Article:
Best overall aftershave
Recommended skin type: Sensitive | Notable ingredients: Vitamin E, chamomile, witch hazel extract | Formula: Creamy liquid
This alcohol-free soothing aftershave was recommended by six of the experts I talked to and more often than any other product. Dermatologist Tsippora Shainhouse says that people with sensitive skin should not only avoid alcohol-based formulas that can dry out their skin, but also stay away from fragrances and irritants like menthol and lemon oil, which can cause breakouts and redness. Dr. Erum Ilyas of Schweiger Dermatology Group gives Nivea’s Post Shave Balm top marks for its hydrating and soothing vitamin E. Dermatologists Bruce Robinson, Dr. Michele Green, and Dr. Shari Sperling, as well as barber Mansour Smaini of Epic Barber Shop in NYC, also like Nivea’s post-shave balm for its moisturizing formula that’s alcohol-free.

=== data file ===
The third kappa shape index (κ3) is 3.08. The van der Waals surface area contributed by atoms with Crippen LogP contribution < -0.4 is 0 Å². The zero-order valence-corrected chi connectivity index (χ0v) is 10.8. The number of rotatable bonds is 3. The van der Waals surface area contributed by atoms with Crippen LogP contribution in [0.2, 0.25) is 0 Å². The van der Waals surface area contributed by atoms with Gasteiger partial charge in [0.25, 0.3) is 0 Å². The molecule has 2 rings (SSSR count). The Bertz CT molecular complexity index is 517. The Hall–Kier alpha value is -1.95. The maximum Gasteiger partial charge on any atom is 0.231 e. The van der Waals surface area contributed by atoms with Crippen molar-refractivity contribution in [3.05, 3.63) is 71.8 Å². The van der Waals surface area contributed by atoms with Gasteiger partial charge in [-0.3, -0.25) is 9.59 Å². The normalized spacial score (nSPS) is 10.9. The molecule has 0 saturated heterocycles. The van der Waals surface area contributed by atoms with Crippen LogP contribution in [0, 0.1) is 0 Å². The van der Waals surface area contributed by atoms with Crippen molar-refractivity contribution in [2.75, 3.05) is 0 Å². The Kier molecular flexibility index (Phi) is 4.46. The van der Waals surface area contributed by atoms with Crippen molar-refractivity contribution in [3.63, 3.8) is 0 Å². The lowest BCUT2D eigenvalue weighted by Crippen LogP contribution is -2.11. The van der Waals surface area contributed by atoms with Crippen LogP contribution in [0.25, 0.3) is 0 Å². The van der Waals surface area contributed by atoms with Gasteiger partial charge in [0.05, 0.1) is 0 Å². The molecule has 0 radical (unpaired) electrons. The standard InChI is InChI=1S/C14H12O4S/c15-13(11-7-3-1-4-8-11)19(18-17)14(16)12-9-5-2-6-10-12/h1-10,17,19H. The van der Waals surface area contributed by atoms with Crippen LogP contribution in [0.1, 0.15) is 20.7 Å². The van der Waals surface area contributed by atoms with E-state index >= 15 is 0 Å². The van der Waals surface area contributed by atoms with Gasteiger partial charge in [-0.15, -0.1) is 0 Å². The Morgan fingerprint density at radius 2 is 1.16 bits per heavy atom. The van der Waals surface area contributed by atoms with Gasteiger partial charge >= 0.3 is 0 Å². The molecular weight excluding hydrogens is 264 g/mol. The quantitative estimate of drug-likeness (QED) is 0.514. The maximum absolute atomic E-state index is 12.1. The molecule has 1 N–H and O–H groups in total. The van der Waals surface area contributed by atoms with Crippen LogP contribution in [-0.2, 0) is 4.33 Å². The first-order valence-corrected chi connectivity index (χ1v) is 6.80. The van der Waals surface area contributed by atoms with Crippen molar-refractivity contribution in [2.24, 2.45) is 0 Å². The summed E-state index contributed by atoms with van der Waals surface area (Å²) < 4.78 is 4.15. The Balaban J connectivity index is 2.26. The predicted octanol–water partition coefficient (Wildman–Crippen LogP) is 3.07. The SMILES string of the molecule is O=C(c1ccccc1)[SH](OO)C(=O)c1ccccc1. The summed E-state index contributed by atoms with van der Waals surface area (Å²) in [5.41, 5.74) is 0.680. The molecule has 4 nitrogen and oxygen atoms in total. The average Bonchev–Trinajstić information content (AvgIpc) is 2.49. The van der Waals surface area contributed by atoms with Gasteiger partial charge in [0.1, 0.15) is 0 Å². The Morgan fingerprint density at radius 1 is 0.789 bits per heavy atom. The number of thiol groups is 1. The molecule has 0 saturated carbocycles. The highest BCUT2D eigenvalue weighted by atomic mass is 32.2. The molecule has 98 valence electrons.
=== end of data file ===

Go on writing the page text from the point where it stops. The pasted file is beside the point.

As I don’t shave my face, I enlisted my flatmate to test the balm out. He has thick, coarse hair that he shaves regularly into a neat beard, but his skin is also sensitive, meaning he can suffer from itching, burning, and small breakouts if he picks the wrong product. He’s also — because of this sensitivity — usually reluctant to try new aftershaves and products but felt comfortable as Nivea is a brand he’s familiar with. Robinson says that’s a good call: The bigger brand name means you’re getting a product that has had plenty of research baked into its development process. “I think they nailed it on this one,” he says. My flatmate is also a fan: After four weeks of consistent use, he tells me he’s going to keep the balm as part of his routine. After shaving, he slathers it on, paying particular attention to his neck, where his breakouts and itching usually occur. He likes that the balm leaves his skin “feeling quenched” and has a “light refreshing smell” that lingers on the skin.